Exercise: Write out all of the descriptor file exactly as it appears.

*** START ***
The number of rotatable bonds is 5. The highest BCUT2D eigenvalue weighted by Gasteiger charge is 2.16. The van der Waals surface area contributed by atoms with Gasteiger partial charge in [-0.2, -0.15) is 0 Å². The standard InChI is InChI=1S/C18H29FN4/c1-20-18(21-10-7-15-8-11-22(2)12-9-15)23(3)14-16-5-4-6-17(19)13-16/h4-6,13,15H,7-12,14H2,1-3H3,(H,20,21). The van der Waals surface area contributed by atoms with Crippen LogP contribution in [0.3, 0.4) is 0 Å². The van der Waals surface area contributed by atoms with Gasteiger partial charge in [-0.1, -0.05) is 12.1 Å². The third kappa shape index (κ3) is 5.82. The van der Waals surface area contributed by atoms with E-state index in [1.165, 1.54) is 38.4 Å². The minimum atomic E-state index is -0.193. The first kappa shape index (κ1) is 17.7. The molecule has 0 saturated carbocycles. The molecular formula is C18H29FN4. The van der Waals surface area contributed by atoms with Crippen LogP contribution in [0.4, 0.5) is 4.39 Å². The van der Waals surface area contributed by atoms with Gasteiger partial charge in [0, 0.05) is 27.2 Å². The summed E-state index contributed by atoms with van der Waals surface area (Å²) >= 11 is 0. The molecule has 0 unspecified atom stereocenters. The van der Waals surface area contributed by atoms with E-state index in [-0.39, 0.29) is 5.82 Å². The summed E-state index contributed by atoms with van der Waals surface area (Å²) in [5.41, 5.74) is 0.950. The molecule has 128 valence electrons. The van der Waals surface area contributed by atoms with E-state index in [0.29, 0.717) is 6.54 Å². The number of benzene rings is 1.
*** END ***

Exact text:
The number of rotatable bonds is 5. The highest BCUT2D eigenvalue weighted by Gasteiger charge is 2.16. The van der Waals surface area contributed by atoms with Gasteiger partial charge in [-0.2, -0.15) is 0 Å². The standard InChI is InChI=1S/C18H29FN4/c1-20-18(21-10-7-15-8-11-22(2)12-9-15)23(3)14-16-5-4-6-17(19)13-16/h4-6,13,15H,7-12,14H2,1-3H3,(H,20,21). The van der Waals surface area contributed by atoms with Crippen LogP contribution in [0.3, 0.4) is 0 Å². The van der Waals surface area contributed by atoms with Gasteiger partial charge in [-0.1, -0.05) is 12.1 Å². The third kappa shape index (κ3) is 5.82. The van der Waals surface area contributed by atoms with E-state index in [1.165, 1.54) is 38.4 Å². The minimum atomic E-state index is -0.193. The first kappa shape index (κ1) is 17.7. The molecule has 0 saturated carbocycles. The molecular formula is C18H29FN4. The van der Waals surface area contributed by atoms with Crippen LogP contribution in [0.4, 0.5) is 4.39 Å². The van der Waals surface area contributed by atoms with Gasteiger partial charge in [0, 0.05) is 27.2 Å². The summed E-state index contributed by atoms with van der Waals surface area (Å²) >= 11 is 0. The molecule has 0 unspecified atom stereocenters. The van der Waals surface area contributed by atoms with E-state index in [-0.39, 0.29) is 5.82 Å². The summed E-state index contributed by atoms with van der Waals surface area (Å²) in [5.41, 5.74) is 0.950. The molecule has 128 valence electrons. The van der Waals surface area contributed by atoms with E-state index in [0.29, 0.717) is 6.54 Å². The number of benzene rings is 1.